Plant researchers have developed an online application that predicts how crop growth is affected by photosynthetic changes at the molecular, cellular or leaf level of plants.
Food production depends on photosynthesis, the process by which plants capture sunlight and convert it into plant growth, biomass and grain. In the next decades, the world population is expected to reach 9.5 billion and food demand will increase significantly, so improving photosynthesis has become a global research priority.
“Enhancing photosynthesis has the potential to increase crop yields, but the link between photosynthesis and crop productivity is not straightforward because it crosses multiple scales of biological organisation. We created modelling tools that help us navigate through these complexities to identify targets that have the greatest impact on crop yield,” says Dr Alex Wu, a researcher with the ARC Centre of Excellence for Translational Photosynthesis (CoETP) at the University of Queensland.
This online “crystal ball” of crop growth, a small part of the cross-scale model, is designed to show researchers what would happen to a crop canopy with changes in photosynthesis under variable environmental and canopy conditions such as radiation, temperature, levels of CO2, canopy size and amount of nitrogen in leaves.
“Developing simulation tools like these, we are working towards connecting lab-based research and discoveries, at the leaf or molecular level, with crop productivity under variable environmental conditions,” Dr Wu said.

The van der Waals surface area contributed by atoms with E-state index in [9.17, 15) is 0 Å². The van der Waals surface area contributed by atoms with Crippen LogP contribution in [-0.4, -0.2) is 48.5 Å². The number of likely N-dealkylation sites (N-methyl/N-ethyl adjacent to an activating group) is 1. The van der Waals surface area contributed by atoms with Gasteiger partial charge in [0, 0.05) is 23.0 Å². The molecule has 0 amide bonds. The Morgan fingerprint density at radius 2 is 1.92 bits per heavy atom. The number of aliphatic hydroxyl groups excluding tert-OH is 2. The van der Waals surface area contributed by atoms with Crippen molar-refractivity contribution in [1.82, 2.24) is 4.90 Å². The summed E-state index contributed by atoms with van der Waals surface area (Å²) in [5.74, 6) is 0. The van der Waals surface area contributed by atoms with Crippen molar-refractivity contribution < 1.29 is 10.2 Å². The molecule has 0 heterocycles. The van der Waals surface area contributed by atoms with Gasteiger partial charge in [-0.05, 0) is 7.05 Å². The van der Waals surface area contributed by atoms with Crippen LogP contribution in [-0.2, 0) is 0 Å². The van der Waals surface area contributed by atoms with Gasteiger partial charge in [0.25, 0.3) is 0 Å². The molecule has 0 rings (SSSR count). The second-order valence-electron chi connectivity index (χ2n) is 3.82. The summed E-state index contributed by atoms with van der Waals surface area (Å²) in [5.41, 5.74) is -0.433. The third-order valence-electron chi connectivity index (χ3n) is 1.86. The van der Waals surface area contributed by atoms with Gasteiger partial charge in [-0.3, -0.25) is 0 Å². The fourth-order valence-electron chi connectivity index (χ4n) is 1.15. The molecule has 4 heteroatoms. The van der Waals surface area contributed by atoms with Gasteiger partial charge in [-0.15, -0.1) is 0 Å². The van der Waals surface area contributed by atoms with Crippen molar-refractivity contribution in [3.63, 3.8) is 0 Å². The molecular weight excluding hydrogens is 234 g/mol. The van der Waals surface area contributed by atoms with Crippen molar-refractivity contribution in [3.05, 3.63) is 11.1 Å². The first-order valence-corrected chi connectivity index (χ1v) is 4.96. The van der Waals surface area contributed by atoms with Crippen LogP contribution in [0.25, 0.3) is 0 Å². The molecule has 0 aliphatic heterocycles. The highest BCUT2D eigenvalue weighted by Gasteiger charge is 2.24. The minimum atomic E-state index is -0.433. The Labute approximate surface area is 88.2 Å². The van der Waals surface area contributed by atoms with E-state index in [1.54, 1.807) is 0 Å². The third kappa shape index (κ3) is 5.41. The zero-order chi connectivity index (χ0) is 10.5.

ARC CoETP Chief Investigator Professor Graeme Hammer says that researchers could now use the online application and see how their work is having an impact on crops in the field, which will radically accelerate the discovery process.
“They can also incorporate high temperature or high CO2 conditions to test effects of climate change,” he said.
The Diurnal Canopy Photosynthesis Simulator (DCaPS) online application, calculates diurnal (period from sunrise to sunset) canopy CO2 assimilation and daily biomass increment for a crop under well-watered conditions. DCaPS is now publicly available at www.dcaps.net.au.
This study was published recently in the journal Functional Plant Biology and was funded by the Australian Research Council (ARC) Centre of Excellence for Translational Photosynthesis and the Queensland Alliance for Agriculture and Food Innovation (QAFFI) at the University of Queensland. Article appeared in “Leaflet” Newsletter of the CoE.